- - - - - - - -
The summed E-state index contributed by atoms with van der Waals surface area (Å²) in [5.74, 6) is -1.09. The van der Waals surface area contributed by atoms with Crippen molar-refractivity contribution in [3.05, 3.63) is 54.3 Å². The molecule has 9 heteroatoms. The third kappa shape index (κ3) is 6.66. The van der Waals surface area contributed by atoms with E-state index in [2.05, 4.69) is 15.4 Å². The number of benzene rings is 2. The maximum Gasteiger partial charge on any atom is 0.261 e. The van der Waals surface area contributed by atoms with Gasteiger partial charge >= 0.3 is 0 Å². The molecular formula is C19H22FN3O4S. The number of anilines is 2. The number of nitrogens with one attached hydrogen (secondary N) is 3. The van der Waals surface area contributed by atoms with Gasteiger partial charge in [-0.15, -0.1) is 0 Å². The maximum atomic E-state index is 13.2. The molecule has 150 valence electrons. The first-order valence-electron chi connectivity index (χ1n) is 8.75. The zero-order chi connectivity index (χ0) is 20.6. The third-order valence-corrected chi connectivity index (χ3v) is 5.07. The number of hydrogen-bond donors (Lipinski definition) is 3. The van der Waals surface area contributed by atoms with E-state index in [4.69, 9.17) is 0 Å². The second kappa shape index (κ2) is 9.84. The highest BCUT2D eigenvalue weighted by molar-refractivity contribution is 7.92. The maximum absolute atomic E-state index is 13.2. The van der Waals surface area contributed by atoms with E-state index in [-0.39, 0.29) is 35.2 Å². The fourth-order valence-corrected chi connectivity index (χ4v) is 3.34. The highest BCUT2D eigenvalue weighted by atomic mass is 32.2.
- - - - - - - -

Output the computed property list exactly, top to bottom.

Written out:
The summed E-state index contributed by atoms with van der Waals surface area (Å²) in [5.74, 6) is -1.09. The van der Waals surface area contributed by atoms with Crippen molar-refractivity contribution in [3.05, 3.63) is 54.3 Å². The molecule has 9 heteroatoms. The third kappa shape index (κ3) is 6.66. The van der Waals surface area contributed by atoms with E-state index in [2.05, 4.69) is 15.4 Å². The number of benzene rings is 2. The maximum Gasteiger partial charge on any atom is 0.261 e. The van der Waals surface area contributed by atoms with Gasteiger partial charge >= 0.3 is 0 Å². The molecular formula is C19H22FN3O4S. The number of anilines is 2. The number of nitrogens with one attached hydrogen (secondary N) is 3. The van der Waals surface area contributed by atoms with Gasteiger partial charge in [-0.15, -0.1) is 0 Å². The maximum atomic E-state index is 13.2. The molecule has 150 valence electrons. The first-order valence-electron chi connectivity index (χ1n) is 8.75. The zero-order chi connectivity index (χ0) is 20.6. The third-order valence-corrected chi connectivity index (χ3v) is 5.07. The number of hydrogen-bond donors (Lipinski definition) is 3. The van der Waals surface area contributed by atoms with E-state index in [4.69, 9.17) is 0 Å². The second kappa shape index (κ2) is 9.84. The highest BCUT2D eigenvalue weighted by molar-refractivity contribution is 7.92. The maximum absolute atomic E-state index is 13.2. The van der Waals surface area contributed by atoms with E-state index in [-0.39, 0.29) is 35.2 Å². The fourth-order valence-corrected chi connectivity index (χ4v) is 3.34. The highest BCUT2D eigenvalue weighted by atomic mass is 32.2.